• Rent expenses for any commercial office space
  • Home repairs or maintenance (if you conduct business within your home) and repairs to any business equipment       
  • Bank fees, and interest on your accounts
  • Business travel expenses
  • Training, education, and professional membership fees
  • Insurance
  • Depreciation on assets purchased
  • Motor vehicle expenses
  • Either cents per KM (set rate per business KM you travel, limited to 5,000km per car per year) or
  • Logbook method (business use % of actual expenses like fuel, repairs, insurance, rego, lease payments, insurance, depreciation, interest on finance).
  • Other deductions include tax agent fees, donations, and income protection premiums.

The above list is not meant to be exhaustive and needs to be considered in light of what it is that you do as a business - as some expenses will be deductible in one type of business but it could be a private expense in another type of business.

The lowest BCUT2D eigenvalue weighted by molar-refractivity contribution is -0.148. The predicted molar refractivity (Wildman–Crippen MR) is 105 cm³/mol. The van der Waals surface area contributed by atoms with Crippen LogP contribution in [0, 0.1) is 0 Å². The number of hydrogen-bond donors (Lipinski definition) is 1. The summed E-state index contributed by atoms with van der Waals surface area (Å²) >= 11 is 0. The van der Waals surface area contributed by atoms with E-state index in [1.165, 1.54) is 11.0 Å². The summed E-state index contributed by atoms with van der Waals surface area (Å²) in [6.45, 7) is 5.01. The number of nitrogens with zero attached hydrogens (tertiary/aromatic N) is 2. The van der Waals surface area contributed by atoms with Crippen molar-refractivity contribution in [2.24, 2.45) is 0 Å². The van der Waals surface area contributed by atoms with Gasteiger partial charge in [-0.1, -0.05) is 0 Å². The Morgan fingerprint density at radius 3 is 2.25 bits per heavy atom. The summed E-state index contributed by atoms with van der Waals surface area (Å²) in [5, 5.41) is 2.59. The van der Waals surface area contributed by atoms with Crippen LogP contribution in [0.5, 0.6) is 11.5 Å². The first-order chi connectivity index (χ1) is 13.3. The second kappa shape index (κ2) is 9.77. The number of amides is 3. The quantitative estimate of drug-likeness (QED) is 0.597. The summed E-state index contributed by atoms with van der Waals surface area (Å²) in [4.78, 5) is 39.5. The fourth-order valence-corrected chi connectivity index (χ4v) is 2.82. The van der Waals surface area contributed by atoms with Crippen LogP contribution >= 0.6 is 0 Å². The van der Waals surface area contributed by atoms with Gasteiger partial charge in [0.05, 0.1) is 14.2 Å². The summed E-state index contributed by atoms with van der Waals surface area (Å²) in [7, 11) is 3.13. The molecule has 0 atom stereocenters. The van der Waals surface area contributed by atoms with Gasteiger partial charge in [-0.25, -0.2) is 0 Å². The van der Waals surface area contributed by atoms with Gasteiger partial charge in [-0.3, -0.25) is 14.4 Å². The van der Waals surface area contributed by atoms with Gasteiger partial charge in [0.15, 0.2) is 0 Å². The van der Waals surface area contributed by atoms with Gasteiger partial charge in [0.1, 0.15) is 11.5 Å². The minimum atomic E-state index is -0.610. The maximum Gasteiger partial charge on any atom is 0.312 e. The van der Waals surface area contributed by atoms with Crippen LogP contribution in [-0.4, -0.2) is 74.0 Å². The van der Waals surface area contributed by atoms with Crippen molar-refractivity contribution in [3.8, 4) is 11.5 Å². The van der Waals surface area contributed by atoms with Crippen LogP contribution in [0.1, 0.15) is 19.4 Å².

For example, a cake maker will be able to deduct eggs, milk, butter, flour and other ingredients to produce the cakes, but these expenses would not be deductible for a mechanic, as they are not related to the business.

So, the golden rule: You need to have incurred the expense in order to produce income, and it can’t be of a private nature (like childcare). You are also only able to claim an expense to the extent that it has been used for business purposes, which means that you may need to apportion the expense e.g., your mobile phone. If your monthly mobile phone contract is $60 and you use it 60% for business - then only $36 is deductible.

Another important thing to remember - the tax that you are saving is only the effective tax rate, not the full expense amount. So, if you buy a printer for $200 and the effective tax rate you are paying is 23% - you are only saving $46 in tax – so don’t go and spend for the sake of it – as it's eating into your profits.

When considering making a purchase as a way to reduce tax, make sure you weigh up whether or not it’s actually needed, and whether the business can afford it too.